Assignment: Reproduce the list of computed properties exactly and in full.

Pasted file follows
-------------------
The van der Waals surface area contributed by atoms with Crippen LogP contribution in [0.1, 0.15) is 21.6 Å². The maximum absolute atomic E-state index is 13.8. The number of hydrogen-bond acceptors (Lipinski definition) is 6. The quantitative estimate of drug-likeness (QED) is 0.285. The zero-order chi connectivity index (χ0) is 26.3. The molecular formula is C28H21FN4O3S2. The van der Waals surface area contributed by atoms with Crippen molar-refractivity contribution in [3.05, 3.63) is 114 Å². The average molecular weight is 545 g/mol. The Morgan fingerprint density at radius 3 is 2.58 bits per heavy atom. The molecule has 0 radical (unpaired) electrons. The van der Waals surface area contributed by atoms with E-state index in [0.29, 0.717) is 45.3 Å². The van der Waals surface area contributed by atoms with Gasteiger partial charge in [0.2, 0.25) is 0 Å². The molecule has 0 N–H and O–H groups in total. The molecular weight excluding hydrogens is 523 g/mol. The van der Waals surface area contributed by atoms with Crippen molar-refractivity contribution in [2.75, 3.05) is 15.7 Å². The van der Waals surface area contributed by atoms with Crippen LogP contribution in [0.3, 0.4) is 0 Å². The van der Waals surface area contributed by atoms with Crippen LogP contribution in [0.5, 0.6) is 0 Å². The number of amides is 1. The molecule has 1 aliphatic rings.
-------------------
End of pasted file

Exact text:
The van der Waals surface area contributed by atoms with Crippen LogP contribution in [0.1, 0.15) is 21.6 Å². The maximum absolute atomic E-state index is 13.8. The number of hydrogen-bond acceptors (Lipinski definition) is 6. The quantitative estimate of drug-likeness (QED) is 0.285. The zero-order chi connectivity index (χ0) is 26.3. The molecular formula is C28H21FN4O3S2. The van der Waals surface area contributed by atoms with Crippen molar-refractivity contribution in [3.05, 3.63) is 114 Å². The average molecular weight is 545 g/mol. The Morgan fingerprint density at radius 3 is 2.58 bits per heavy atom. The molecule has 0 radical (unpaired) electrons. The van der Waals surface area contributed by atoms with E-state index in [0.29, 0.717) is 45.3 Å². The van der Waals surface area contributed by atoms with Gasteiger partial charge in [0.2, 0.25) is 0 Å². The molecule has 0 N–H and O–H groups in total. The molecular weight excluding hydrogens is 523 g/mol. The van der Waals surface area contributed by atoms with Crippen molar-refractivity contribution in [2.75, 3.05) is 15.7 Å². The van der Waals surface area contributed by atoms with Crippen LogP contribution in [0.3, 0.4) is 0 Å². The van der Waals surface area contributed by atoms with Crippen LogP contribution in [0.5, 0.6) is 0 Å². The number of amides is 1. The molecule has 1 aliphatic rings.